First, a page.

Ohio, Illinois, and Michigan Courts Using Technology to Bring their Services to the People
It is nothing new or shocking to say that U.S. courts are behind the times when it comes to incorporating technology into their processes. This has caused not only an increase in the number of backlogged cases, but also an increase in court users’ dissatisfaction with their experience. But more and more courts are working to correct this issue. In just the last few months, Cuyahoga County, Cook County, and Michigan have taken steps to introduce more technology into their courts, removing barriers that many litigants face, especially those who represent themselves.
Last fall, Ohio’s Cuyahoga County Domestic Relations Court—which handles child support and custody, separation and divorce, and domestic violence and restraining order cases—launched their free CourtConnect app through which users can receive push notifications that tell them when documents in their case are filed or due, and when hearings are scheduled or postponed. Parties can also access the court’s docket, monitor their court costs and fees, and even make payments. Judge Francine Goldberg led the app’s development and believes that “[t]hrough technology and innovation, we’re helping families navigate the legal system and conserve their resources, and also providing easy access to important information about Domestic Relations Court.”
Last month, the Cook County Circuit Courts in Illinois launched a pilot program in three of their divisions in which individuals will be allowed to appear for cases remotely. Two judges from each of the divisions will oversee the use of remote video in their courtrooms in cases involving contested mortgage foreclosure and mental health proceedings, among other matters. With a mind toward increasing access for all litigants, Circuit Court of Cook County Chief Judge Timothy C. Evans noted, “As we look at ways to enhance access to justice in civil cases, video appearances will allow litigants to agree to participate in court in a convenient way.”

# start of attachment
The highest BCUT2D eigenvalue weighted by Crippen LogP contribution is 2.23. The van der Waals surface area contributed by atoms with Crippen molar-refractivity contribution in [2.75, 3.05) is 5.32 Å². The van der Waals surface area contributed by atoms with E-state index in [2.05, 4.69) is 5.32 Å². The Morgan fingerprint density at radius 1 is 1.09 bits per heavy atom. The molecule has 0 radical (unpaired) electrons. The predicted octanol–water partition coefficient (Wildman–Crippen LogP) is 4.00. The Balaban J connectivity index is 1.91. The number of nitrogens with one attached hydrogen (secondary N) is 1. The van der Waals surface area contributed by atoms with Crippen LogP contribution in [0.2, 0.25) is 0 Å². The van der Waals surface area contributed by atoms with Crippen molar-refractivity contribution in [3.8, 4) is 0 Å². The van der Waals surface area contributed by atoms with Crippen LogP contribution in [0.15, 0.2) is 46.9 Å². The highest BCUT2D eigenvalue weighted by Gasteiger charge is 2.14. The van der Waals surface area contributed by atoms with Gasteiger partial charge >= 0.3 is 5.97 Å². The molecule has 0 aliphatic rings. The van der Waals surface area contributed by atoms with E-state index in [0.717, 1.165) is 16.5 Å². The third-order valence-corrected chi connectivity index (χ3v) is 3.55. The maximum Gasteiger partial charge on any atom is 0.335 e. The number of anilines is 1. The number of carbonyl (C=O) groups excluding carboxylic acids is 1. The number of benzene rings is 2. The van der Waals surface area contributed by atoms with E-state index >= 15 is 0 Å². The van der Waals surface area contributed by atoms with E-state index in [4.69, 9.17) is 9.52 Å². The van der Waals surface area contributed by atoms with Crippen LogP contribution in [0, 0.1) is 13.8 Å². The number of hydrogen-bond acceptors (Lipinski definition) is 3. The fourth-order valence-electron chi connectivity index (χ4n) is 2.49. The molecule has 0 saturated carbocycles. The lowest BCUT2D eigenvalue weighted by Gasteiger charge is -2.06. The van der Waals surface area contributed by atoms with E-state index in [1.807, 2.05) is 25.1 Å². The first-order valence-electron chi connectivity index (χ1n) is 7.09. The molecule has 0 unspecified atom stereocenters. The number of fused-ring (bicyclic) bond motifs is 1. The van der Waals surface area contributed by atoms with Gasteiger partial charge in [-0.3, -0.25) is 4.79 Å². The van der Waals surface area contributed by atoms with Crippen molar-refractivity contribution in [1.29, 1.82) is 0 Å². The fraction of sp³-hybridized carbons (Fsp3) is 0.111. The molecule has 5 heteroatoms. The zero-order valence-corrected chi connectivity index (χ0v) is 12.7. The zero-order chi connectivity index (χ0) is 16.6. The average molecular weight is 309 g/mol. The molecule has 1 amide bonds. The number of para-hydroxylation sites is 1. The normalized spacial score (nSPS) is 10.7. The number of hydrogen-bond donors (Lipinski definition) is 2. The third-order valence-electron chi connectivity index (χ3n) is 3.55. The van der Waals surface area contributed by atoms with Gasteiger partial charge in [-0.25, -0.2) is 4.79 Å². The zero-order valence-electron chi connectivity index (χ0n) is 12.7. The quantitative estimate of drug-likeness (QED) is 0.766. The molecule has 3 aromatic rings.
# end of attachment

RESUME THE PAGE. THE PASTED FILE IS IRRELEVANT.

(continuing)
And just a few days ago, the Michigan Supreme Court adopted amendments to court rules that will explicitly allow cellphones and other electronic devices in courthouses and courtrooms. The new policy allows the use of these devices for “retrieving or storing information, accessing the internet, and sending or receiving text messages as long as the user is silent,” in addition to “reproducing court documents as long as it leaves no marks and does not unreasonably interfere with the operation of the clerk’s office.” A major reason behind this change was the compelling testimony they heard that cellphone access was essential to self-represented litigants.
Each of these three technological expansions within the courts align with IAALS’ Eighteen Ways Courts Should Use Technology to Better Serve Their Customers, in which we examine ways that existing technologies can be leveraged to improve court users’ experiences. In fact, the first three of those recommendations include enabling customers to obtain information and services using their smartphones, enabling customers to present information using their smartphones in the courtroom, and enabling customers to appear in court by video conference. Most courts around the country may still be behind the times with incorporating technology, but the progress shown by these three courts in just the last few months provides us with hope that courts are starting to catch up.